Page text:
Tuesday, April 4, 2017

The Mardi Gras Researcher Story

                                                             The Mardi Gras Researcher Story
                                                                                    1983
                                                                              Written 2016
                                                                             Howard Yasgar


                  A true story of when we attended the Mardi Gras parades in New Orleans in 1983    

    It was Mardi Gras time in 1983 and my wife and I decided to go to New Orleans.
    So we started making calls to find an available room. After several calls we found a room at the le Richelieu hotel located on Chartres Street.
    Once we were in New Orleans we checked the parade schedule and there was one slated to come down Canal Street that very evening. So about two hours before parade time we walked down to Canal Street hoping to find a good spot along the parade route, someplace where we could catch some beaded necklaces that they threw from the parade floats to the masses of people that were always crowded along the parade route.
     That evening, we were two hours early but the crowds had already started lining the streets, and in some places they were up to 6 or 7 people deep, the whole length of the parade route.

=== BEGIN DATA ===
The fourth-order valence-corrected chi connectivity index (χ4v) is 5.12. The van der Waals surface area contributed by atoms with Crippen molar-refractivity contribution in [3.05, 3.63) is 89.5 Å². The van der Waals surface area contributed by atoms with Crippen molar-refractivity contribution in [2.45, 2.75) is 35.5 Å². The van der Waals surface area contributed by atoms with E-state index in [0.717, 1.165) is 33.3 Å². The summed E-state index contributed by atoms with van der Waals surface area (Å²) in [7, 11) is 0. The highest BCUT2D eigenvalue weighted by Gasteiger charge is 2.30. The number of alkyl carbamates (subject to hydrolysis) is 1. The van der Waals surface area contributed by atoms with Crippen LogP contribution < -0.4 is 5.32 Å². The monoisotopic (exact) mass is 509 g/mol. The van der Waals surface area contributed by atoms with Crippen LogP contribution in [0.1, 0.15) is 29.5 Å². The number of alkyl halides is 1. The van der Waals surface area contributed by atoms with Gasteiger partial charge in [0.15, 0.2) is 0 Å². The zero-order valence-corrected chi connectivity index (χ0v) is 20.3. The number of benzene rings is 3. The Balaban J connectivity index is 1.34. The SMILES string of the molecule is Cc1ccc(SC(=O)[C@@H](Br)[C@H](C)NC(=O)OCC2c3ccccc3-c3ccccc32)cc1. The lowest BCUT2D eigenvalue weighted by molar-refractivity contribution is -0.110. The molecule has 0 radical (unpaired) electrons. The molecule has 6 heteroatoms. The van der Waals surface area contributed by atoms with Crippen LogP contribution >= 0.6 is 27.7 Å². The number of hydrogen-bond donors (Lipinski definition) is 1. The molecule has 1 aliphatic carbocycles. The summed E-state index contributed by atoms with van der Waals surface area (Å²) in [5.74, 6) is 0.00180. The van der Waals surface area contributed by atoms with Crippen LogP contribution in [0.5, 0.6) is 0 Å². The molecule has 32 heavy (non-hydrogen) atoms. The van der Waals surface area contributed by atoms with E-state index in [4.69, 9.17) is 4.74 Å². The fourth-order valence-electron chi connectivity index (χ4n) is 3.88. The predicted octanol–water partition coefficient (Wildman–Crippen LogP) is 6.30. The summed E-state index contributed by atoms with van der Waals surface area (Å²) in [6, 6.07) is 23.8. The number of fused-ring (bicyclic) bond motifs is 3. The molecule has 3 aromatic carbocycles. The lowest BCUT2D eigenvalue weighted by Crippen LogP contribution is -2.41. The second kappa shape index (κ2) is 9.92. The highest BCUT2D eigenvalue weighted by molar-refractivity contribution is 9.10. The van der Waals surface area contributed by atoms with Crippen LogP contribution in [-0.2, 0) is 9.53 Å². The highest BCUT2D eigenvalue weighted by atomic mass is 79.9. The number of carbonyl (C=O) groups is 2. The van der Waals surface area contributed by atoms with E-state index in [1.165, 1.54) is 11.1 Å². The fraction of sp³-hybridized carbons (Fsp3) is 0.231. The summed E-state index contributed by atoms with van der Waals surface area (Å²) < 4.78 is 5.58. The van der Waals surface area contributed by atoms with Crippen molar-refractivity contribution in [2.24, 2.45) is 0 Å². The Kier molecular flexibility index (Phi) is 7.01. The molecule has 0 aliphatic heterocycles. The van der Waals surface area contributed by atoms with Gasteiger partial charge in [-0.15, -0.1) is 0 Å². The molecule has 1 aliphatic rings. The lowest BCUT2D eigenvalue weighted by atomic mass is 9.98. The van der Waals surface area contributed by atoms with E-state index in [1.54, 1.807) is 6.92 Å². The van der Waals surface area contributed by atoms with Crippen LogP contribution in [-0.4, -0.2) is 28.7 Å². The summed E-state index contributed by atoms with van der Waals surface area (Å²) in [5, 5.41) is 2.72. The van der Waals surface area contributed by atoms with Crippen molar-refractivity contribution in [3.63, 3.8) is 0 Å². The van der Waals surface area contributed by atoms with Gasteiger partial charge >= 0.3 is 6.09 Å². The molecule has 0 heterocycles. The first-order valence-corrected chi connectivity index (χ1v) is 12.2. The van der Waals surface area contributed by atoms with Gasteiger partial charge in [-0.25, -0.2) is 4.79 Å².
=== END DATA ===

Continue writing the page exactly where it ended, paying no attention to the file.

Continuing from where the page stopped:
Eventually I found a spot and we edged our way in, until we had only one or two people in front of us. As the parade came by, I noticed there was a fellow standing next to me to my right, he had a small ice cooler next to him that he stood on, making it easy for him to catch the beads being tossed to the crowd.
     When the floats eventually slowed down and the marching bands went by, he got off the cooler, opened it up and took out a cold bottle of Southern Comfort and he took a few slugs of it. As he put the bottle back, I looked him over, he appeared to be a pretty presentable guy about 30 years old, and was just a bit tipsy. I thought he was a pretty smart guy to have brought a cooler to stand on, so I complemented him on it, and we started talking.  He said that he was from Chicago, and he was going to be in New Orleans for a couple of weeks. So to make conversation, I asked him what he did for a living in Chicago, and he said that he worked in a laboratory as a research chemist. I said you are fortunate to have a job that lets you come to New Orleans for two weeks. Yes he said I’m very fortunate it’s a good job, I have been there several years.
     I was curious, as to what the hell a research chemist does, as I always liked to fool around with chemistry, so I asked him what he was researching. He said he was working for a government funded company that was researching for a cure for cancer. I had to stop and think for a second. Then I said, what happens if you find a cure, does that mean you are out of a job. He got back up on the cooler and he looked at me sort of like I was a dope, and with a wide smile, he said, you don’t you ever worry about that.  
     I took that to mean, he wasn’t worried, because his company had no intention of ever finding a cure. But it got me to thinking. How many companies out there are paid by our government to find a cure but they never seem to find one. I bet there are hundreds of companies doing the same scam, and I really don’t like to think about it. That conversation was back in 1983 and I bet his company is still getting paid for researching. Perhaps he is the
President of the company by now.  
     I was thinking that perhaps the government should put term limits on all the cancer cure research companies, 4 years and no cure and the money stops.  
                       

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